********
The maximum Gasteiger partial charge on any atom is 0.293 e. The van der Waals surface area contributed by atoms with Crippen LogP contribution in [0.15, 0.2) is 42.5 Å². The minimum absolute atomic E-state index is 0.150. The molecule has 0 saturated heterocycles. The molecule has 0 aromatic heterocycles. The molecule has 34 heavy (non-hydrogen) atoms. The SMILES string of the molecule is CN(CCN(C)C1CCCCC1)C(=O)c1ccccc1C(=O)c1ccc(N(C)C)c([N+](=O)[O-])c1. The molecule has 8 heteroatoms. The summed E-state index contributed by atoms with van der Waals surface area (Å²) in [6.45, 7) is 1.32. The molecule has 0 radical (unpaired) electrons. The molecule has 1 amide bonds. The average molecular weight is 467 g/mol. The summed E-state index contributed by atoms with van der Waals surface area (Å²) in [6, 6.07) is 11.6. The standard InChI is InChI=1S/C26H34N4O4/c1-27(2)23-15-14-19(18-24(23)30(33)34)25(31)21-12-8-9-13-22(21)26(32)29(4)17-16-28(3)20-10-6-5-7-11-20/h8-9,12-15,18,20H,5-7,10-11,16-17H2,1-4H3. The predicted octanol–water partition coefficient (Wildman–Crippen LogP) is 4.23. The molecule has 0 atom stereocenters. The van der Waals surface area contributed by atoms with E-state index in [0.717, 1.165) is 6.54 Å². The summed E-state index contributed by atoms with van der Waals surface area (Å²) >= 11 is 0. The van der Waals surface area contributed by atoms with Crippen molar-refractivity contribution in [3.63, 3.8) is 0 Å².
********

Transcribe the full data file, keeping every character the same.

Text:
The maximum Gasteiger partial charge on any atom is 0.293 e. The van der Waals surface area contributed by atoms with Crippen LogP contribution in [0.15, 0.2) is 42.5 Å². The minimum absolute atomic E-state index is 0.150. The molecule has 0 saturated heterocycles. The molecule has 0 aromatic heterocycles. The molecule has 34 heavy (non-hydrogen) atoms. The SMILES string of the molecule is CN(CCN(C)C1CCCCC1)C(=O)c1ccccc1C(=O)c1ccc(N(C)C)c([N+](=O)[O-])c1. The molecule has 8 heteroatoms. The summed E-state index contributed by atoms with van der Waals surface area (Å²) in [6.45, 7) is 1.32. The molecule has 0 radical (unpaired) electrons. The molecule has 1 amide bonds. The average molecular weight is 467 g/mol. The summed E-state index contributed by atoms with van der Waals surface area (Å²) in [6, 6.07) is 11.6. The standard InChI is InChI=1S/C26H34N4O4/c1-27(2)23-15-14-19(18-24(23)30(33)34)25(31)21-12-8-9-13-22(21)26(32)29(4)17-16-28(3)20-10-6-5-7-11-20/h8-9,12-15,18,20H,5-7,10-11,16-17H2,1-4H3. The predicted octanol–water partition coefficient (Wildman–Crippen LogP) is 4.23. The molecule has 0 atom stereocenters. The van der Waals surface area contributed by atoms with E-state index in [0.717, 1.165) is 6.54 Å². The summed E-state index contributed by atoms with van der Waals surface area (Å²) >= 11 is 0. The van der Waals surface area contributed by atoms with Crippen molar-refractivity contribution in [3.63, 3.8) is 0 Å².